The views and opinions expressed herein, which are subject to change without notice, are those of the issuer or its affiliated companies at the time of publication. Certain data used are derived from various sources believed to be reliable, but the accuracy or completeness of the data is not guaranteed and no liability is assumed for any direct or consequential losses arising from their use. The duplication, publication, extraction or transmission of the contents, irrespective of the form, is not permitted.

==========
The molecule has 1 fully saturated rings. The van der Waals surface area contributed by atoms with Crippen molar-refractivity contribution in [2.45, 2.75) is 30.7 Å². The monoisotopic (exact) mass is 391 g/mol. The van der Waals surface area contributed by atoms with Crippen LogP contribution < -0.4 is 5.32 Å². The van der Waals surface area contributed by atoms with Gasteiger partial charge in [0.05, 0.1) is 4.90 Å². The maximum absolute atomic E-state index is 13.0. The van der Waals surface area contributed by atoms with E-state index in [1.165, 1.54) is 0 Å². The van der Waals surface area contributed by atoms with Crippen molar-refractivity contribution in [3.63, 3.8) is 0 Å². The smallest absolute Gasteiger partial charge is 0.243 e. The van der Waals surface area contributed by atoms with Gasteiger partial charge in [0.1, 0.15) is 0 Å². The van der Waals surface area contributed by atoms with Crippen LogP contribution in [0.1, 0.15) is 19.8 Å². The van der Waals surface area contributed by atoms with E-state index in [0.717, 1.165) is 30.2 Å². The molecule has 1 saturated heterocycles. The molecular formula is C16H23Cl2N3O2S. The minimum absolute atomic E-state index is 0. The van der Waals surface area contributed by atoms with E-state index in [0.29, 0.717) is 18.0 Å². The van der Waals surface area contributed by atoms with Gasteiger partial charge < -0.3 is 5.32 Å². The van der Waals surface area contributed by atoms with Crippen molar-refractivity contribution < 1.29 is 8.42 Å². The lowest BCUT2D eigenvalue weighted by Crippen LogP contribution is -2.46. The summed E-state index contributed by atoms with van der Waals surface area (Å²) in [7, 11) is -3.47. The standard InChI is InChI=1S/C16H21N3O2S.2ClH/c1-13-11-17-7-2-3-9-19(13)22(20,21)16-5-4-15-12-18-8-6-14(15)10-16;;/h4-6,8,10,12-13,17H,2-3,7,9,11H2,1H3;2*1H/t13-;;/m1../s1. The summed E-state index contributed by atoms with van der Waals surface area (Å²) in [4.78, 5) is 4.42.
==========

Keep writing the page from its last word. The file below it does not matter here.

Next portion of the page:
This material has not been reviewed by any regulatory authorities. In mainland China, it is for Qualified Domestic Institutional Investors scheme pursuant to applicable rules and regulations and is for information purpose only. This document does not constitute a public offer by virtue of Act Number 26.831 of the Argentine Republic and General Resolution No. 622/2013 of the NSC. This communication’s sole purpose is to inform and does not under any circumstance constitute promotion or publicity of Allianz Global Investors products and/or services in Colombia or to Colombian residents pursuant to part 4 of Decree 2555 of 2010. This communication does not in any way aim to directly or indirectly initiate the purchase of a product or the provision of a service offered by Allianz Global Investors. Via reception of his document, each resident in Colombia acknowledges and accepts to have contacted Allianz Global Investors via their own initiative and that the communication under no circumstances does not arise from any promotional or marketing activities carried out by Allianz Global Investors. Colombian residents accept that accessing any type of social network page of Allianz Global Investors is done under their own responsibility and initiative and are aware that they may access specific information on the products and services of Allianz Global Investors. This communication is strictly private and confidential and may not be reproduced. This communication does not constitute a public offer of securities in Colombia pursuant to the public offer regulation set forth in Decree 2555 of 2010. This communication and the information provided herein should not be considered a solicitation or an offer by Allianz Global Investors or its affiliates to provide any financial products in Brazil, Panama, Peru, and Uruguay. In Australia, this material is presented by Allianz Global Investors Asia Pacific Limited (“AllianzGI AP”) and is intended for the use of investment consultants and other institutional/professional investors only, and is not directed to the public or individual retail investors. AllianzGI AP is not licensed to provide financial services to retail clients in Australia. AllianzGI AP is exempt from the requirement to hold an Australian Foreign Financial Service License under the Corporations Act 2001 (Cth) pursuant to ASIC Class Order (CO 03/1103) with respect to the provision of financial services to wholesale clients only. AllianzGI AP is licensed and regulated by Hong Kong Securities and Futures Commission under Hong Kong laws, which differ from Australian laws.